The espresso was invented for its brevity but has stayed due to its powerful taste and versatility.
ESPRESSO is a highly concentrated coffee drink, the basis of a litany of beverages found in cafés all around the world. Some people mispronounce it “expresso”—an almost intuitive mistake considering the quick process to make the drink.
Making espresso requires a dedicated espresso machine, most of which consist of a chassis with a boiler. Once the water gets hot enough, a pump allows it to flow into a metal device called a head or group, which contains packed grounds.
The pressure from the machine then forces the water through the grounds, extracting the precious coffee oils in seconds. The liquid coffee excretes through a bottom spout in the head.
Normally, espresso is served in one- or two-ounce (30 or 60 ml) amounts depending on the machine’s head or group size. The industry refers to espresso in one-ounce (30 ml) form as a shot. So when a customer requests a triple-shot espresso, assume the order calls for three ounces (90 ml) of espresso.
Although some consider espresso the strongest-tasting coffee, paradoxically, it has the lowest caffeine content by serving (though not volume). People who claim to be “high” on espresso after drinking a shot or two may be experiencing what’s known as the placebo effect—they think the espresso’s caffeine will affect them, so it does.
Perhaps the fact that it’s easy to drink a high volume of espresso, especially when it’s buried in mounds of froth and made from higher caffeine Robusta coffee beans, might offer an explanation.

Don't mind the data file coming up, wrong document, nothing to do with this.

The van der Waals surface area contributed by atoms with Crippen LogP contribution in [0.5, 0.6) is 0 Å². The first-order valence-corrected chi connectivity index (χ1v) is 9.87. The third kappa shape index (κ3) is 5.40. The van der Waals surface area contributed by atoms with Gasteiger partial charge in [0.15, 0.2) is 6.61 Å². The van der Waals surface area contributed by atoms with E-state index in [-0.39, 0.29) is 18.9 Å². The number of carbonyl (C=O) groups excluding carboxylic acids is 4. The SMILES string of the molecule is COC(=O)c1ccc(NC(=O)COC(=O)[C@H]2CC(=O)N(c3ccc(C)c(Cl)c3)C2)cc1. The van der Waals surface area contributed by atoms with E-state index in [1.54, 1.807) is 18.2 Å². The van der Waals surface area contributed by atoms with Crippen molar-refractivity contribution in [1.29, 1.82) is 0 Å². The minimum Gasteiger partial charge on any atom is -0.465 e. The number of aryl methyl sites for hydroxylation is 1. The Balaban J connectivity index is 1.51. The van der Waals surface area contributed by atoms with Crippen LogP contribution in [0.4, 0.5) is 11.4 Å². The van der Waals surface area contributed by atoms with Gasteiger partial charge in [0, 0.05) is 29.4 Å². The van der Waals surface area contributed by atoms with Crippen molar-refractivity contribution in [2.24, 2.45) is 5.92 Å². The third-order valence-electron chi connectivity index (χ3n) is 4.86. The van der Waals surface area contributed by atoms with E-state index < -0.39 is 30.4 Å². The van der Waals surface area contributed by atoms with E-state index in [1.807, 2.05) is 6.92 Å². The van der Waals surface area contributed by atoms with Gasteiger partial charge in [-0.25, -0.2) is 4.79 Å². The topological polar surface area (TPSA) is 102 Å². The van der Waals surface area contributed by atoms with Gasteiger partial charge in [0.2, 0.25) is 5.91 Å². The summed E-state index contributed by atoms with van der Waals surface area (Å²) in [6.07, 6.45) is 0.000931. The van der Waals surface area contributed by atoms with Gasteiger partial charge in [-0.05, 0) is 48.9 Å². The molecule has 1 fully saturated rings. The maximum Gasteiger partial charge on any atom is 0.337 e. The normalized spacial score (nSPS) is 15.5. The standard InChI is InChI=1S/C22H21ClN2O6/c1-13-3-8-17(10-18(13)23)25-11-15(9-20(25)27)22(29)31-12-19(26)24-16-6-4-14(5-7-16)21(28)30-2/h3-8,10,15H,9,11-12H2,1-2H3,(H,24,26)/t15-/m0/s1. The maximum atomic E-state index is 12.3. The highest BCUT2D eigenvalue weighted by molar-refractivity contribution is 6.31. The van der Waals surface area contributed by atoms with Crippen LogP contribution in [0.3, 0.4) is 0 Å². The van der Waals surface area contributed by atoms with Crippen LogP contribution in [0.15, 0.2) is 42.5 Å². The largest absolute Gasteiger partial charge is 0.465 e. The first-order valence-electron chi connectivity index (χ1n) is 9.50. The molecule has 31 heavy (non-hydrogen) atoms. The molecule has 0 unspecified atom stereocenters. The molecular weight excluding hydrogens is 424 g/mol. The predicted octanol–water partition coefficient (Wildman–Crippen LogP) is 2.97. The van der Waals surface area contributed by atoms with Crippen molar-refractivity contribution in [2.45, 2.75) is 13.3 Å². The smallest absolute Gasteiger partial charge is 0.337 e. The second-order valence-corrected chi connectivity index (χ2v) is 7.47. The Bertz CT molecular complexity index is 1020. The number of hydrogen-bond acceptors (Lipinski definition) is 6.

In this article, you will learn the following:
• What factors go into making the perfect espresso.
• How to select the appropriate grind for your espresso maker.
• What extraction time, tamping pressure, and espresso bitterness mean
• How to differentiate and select an espresso maker
The History and Science of Espresso
Italy’s communist government originally embraced espresso as an attempt to shorten the world-renowned Italian coffee break. Giovanni Achille Gaggia actually invented espresso. In his Milan coffee shop, Gaggia patented a piston, which he attached to existing coffee brewing machines to try to reduce the coffee’s bitterness. In 1947, after eight years, he succeeded. In many ways, it was the most significant coffee-brewing development of the modern age. In the 1960s, espresso took off around the world, as American tourists tasted the drink in Italy and brought it home, and films started showing movie stars drinking it.
For home aficionados, espresso is complex and anything but efficient. But to its fans, it is the holy grail of coffee preparation, a coffee obsessive’s dream hobby. It has all the maddening, glorifying manic-depressive experience of a great love affair. Espresso mastery demonstrates the hobbyist’s expertise (and madness) to friends and relatives. Part of espresso’s allure is, no doubt, its preparation. With practice and skill, you’ll get better at making espresso. One day, your Espresso machine may even become your first choice.
Most coffee-making methods depend on gravity or steeping, but espresso is a high-pressure extraction method, which means you can produce a strong-tasting beverage quickly. Small variations in grind fineness, timing, or water pressure result in significant flavor differences. Serious espresso hobbyists thoroughly research their process. They want to know the pressure (measured in bars—the higher the number, the greater the pressure) and water temperature. If a drip machine takes thirty seconds to reach ideal brew temperature, it won’t ruin then cup; thirty seconds is the total brewing time for an espresso.
What Defines a Great Espresso?
You must consider many factors when attempting to create a great espresso.